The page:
Umqombothi (Xhosa pronunciation: [um̩k͡ǃomboːtʰi]), is a Nguni traditional beer made from maize (corn), maize malt, sorghum malt, yeast and water. It is very rich in vitamin B. The beer has a rather low alcohol content (usually less than 3%) and is known to have a heavy and distinctly sour aroma. In appearance, the beer is opaque and light tan in colour. It has a thick, creamy and gritty consistency (from the maize).

Flavourmaize (corn), maize malt, sorghum malt, yeast

Umqombothi is cheaper than commercial lager beers brewed from barley and flavoured with hop flowers.

Traditional method of preparation

Umqombothi is brewed following traditional customs and these vary slightly between regions. The recipe is often passed down through generations. The beer is traditionally prepared over a fire outside of the house. It then passively cools to ambient temperatures outside the house.

The ingredients used are: equal measures of maize meal, crushed mealie malt (corn malt) and crushed sorghum malt. The maize malt provides a lighter-toned beer with a mellower flavour. The sorghum malt provides a darker beer.

The ingredients are mixed in a cast-iron pot, known as a potjie in South Africa. Four measures of warm water are added. The mixture is left overnight. The mixture starts fermenting and bubbles appear. A sour odour can be detected.

A small portion of the wort is removed and put to one side. The remaining mash is cooked until a crusty sediment forms. This product is known as isidudu and can be eaten as a porridge. When making beer, the isidudu is left to cool for a day.

After the mixture has cooled, it is poured into a large plastic vat. The wort that was set aside is added to the vat. A handful of sorghum malt and a handful of maize malt is added to the vat. The brew is stirred with a traditional stirring spoon called an iphini. The vat is covered with a lid and blanket (to retain heat). The vat is put in a warm place overnight, to encourage fermentation.

The traditional method of testing to see if the brew is ready is to light a match close to the vat. If the match blows out quickly, the brew is ready. If the match remains lit, the brew is not ready. This is because the fermenting mash produces large amounts of carbon dioxide, which does not allow for combustion of the match.

When the brew is ready, the fermented mash is filtered through a large metal strainer, to remove the spent grains. The sediment at the bottom of the vat is known as intshela. The intshela is added to the strained beer, to give extra flavour.

The spent grains are squeezed out and are usually cast onto the ground for chickens. The brewer of the beer traditionally gives thanks to the ancestors while casting the corn.

Once the beer has been strained, it is poured into a large communal drum known as a gogogo. It is ready for sharing with friends and family. When guests arrive at the brewer's home to taste the beer and join in the celebration, they traditionally bring a bottle of brandy, as a symbol of gratitude.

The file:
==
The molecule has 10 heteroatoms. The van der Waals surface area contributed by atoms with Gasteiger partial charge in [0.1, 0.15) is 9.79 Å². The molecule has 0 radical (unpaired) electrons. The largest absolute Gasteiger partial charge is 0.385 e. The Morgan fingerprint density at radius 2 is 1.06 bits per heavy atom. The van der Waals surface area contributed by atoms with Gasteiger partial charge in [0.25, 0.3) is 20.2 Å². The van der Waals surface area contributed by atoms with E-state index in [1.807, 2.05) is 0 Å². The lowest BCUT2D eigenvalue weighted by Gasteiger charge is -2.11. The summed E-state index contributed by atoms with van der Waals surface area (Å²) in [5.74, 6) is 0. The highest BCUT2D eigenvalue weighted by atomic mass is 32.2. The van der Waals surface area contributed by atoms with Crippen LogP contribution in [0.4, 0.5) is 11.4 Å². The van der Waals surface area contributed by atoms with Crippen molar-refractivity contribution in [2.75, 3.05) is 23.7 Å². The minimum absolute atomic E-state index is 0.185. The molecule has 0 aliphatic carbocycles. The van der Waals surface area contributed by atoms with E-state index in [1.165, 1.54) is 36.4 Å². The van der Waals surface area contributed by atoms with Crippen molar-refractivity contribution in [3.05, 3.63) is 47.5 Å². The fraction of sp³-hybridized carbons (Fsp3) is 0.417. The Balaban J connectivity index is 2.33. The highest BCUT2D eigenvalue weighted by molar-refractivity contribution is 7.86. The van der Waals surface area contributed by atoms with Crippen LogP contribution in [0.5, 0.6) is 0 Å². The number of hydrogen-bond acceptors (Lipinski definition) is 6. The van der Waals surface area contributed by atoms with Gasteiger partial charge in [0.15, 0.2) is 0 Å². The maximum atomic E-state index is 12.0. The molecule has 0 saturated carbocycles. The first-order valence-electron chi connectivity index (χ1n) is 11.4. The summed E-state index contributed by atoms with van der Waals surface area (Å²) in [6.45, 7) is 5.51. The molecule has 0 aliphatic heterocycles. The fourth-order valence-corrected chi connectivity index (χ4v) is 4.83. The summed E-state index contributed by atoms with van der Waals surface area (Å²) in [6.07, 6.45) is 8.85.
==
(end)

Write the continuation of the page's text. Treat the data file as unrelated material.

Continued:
Umqombothi served in an ukhamba, zulu beer vessel at Cape Town, South Africa.

Traditional uses

Umqombothi is used to celebrate the home-coming of young men known as abakwetha in Xhosa culture, after ulwaluko - initiation and religious male circumcision.

This beer plays a very important role when someone contacts their ancestors, the amadlozi, and plays a central role in the social context and so is often used during customary weddings, funerals, and imbizos (traditional meetings).[1]

Health concerns

A recent study[2] found sorghum and maize used as ingredients in umqombothi often are contaminated by mycotoxin-producing molds Aspergillus spp., Penicillium spp., Rhizopus spp. and Mucor spp.

Although the finished beer is not contaminated with the fungi, 33% of commercially brewed sorghum beer contained aflatoxins and 45% of home-brewed beers contained zearalenone or ochratoxin A (or both) in the final product.

The Eastern Cape province of South Africa has a very high incidence of esophageal cancer.[3] Research by the South African Medical Research Council suggests mycotoxins in homegrown maize are linked to the high incidence of this cancer.

It is referred to in the song of the same name sung by Yvonne Chaka Chaka. The lyrics of the song call it a "magic African beer." The song is heard in the opening of Hotel Rwanda.

See also

  • Burukutu, Chibuku and Munkoyo or 'Ibwatu' in Zambia.


  1. Murray, Slater. "Umqombothi: Africas original beer". Beerhouse. Beerhouse. Retrieved 7 April 2016.
  2. Odhav, B.; Naicker, V. (2002). "Mycotoxins in South African traditionally brewed beers". Food Additives and Contaminants. 19 (1): 55–61. doi:10.1080/02652030110053426. PMID 11811766.
  3. "@Livewire - Throat Cancer". Archived from the original on 22 December 2015. Retrieved 31 October 2007.

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